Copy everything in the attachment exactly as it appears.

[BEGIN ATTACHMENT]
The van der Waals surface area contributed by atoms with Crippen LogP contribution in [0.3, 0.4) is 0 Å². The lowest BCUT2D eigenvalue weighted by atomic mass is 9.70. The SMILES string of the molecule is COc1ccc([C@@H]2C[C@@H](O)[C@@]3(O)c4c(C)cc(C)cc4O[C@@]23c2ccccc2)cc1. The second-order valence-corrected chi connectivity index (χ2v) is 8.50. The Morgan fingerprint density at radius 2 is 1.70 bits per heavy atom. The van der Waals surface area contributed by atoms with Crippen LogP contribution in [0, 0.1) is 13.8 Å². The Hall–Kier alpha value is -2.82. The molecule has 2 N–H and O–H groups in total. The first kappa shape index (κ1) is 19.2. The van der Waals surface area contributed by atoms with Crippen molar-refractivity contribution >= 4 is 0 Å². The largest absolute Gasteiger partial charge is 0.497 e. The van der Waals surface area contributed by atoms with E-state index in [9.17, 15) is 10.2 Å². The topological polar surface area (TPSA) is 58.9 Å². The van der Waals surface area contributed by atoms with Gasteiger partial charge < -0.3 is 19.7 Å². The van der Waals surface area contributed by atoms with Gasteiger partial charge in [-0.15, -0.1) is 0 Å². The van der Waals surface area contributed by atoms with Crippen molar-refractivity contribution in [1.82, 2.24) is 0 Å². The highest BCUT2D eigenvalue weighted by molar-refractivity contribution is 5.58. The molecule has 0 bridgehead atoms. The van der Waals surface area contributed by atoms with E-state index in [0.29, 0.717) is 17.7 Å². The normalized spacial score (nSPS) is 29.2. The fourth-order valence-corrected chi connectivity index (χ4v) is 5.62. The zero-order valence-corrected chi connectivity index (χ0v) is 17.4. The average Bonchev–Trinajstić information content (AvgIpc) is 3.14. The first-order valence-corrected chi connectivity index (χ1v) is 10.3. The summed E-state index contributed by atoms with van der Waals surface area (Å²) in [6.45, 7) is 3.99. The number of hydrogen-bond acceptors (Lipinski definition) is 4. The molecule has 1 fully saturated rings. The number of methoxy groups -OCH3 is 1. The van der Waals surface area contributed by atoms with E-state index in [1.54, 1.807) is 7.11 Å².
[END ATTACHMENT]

The van der Waals surface area contributed by atoms with Crippen LogP contribution in [0.3, 0.4) is 0 Å². The lowest BCUT2D eigenvalue weighted by atomic mass is 9.70. The SMILES string of the molecule is COc1ccc([C@@H]2C[C@@H](O)[C@@]3(O)c4c(C)cc(C)cc4O[C@@]23c2ccccc2)cc1. The second-order valence-corrected chi connectivity index (χ2v) is 8.50. The Morgan fingerprint density at radius 2 is 1.70 bits per heavy atom. The van der Waals surface area contributed by atoms with Crippen LogP contribution in [0, 0.1) is 13.8 Å². The Hall–Kier alpha value is -2.82. The molecule has 2 N–H and O–H groups in total. The first kappa shape index (κ1) is 19.2. The van der Waals surface area contributed by atoms with Crippen molar-refractivity contribution >= 4 is 0 Å². The largest absolute Gasteiger partial charge is 0.497 e. The van der Waals surface area contributed by atoms with E-state index in [9.17, 15) is 10.2 Å². The topological polar surface area (TPSA) is 58.9 Å². The van der Waals surface area contributed by atoms with Gasteiger partial charge < -0.3 is 19.7 Å². The van der Waals surface area contributed by atoms with Gasteiger partial charge in [-0.15, -0.1) is 0 Å². The van der Waals surface area contributed by atoms with Crippen molar-refractivity contribution in [1.82, 2.24) is 0 Å². The highest BCUT2D eigenvalue weighted by molar-refractivity contribution is 5.58. The molecule has 0 bridgehead atoms. The van der Waals surface area contributed by atoms with E-state index in [0.29, 0.717) is 17.7 Å². The normalized spacial score (nSPS) is 29.2. The fourth-order valence-corrected chi connectivity index (χ4v) is 5.62. The zero-order valence-corrected chi connectivity index (χ0v) is 17.4. The average Bonchev–Trinajstić information content (AvgIpc) is 3.14. The first-order valence-corrected chi connectivity index (χ1v) is 10.3. The summed E-state index contributed by atoms with van der Waals surface area (Å²) in [6.45, 7) is 3.99. The number of hydrogen-bond acceptors (Lipinski definition) is 4. The molecule has 1 fully saturated rings. The number of methoxy groups -OCH3 is 1. The van der Waals surface area contributed by atoms with E-state index in [1.54, 1.807) is 7.11 Å².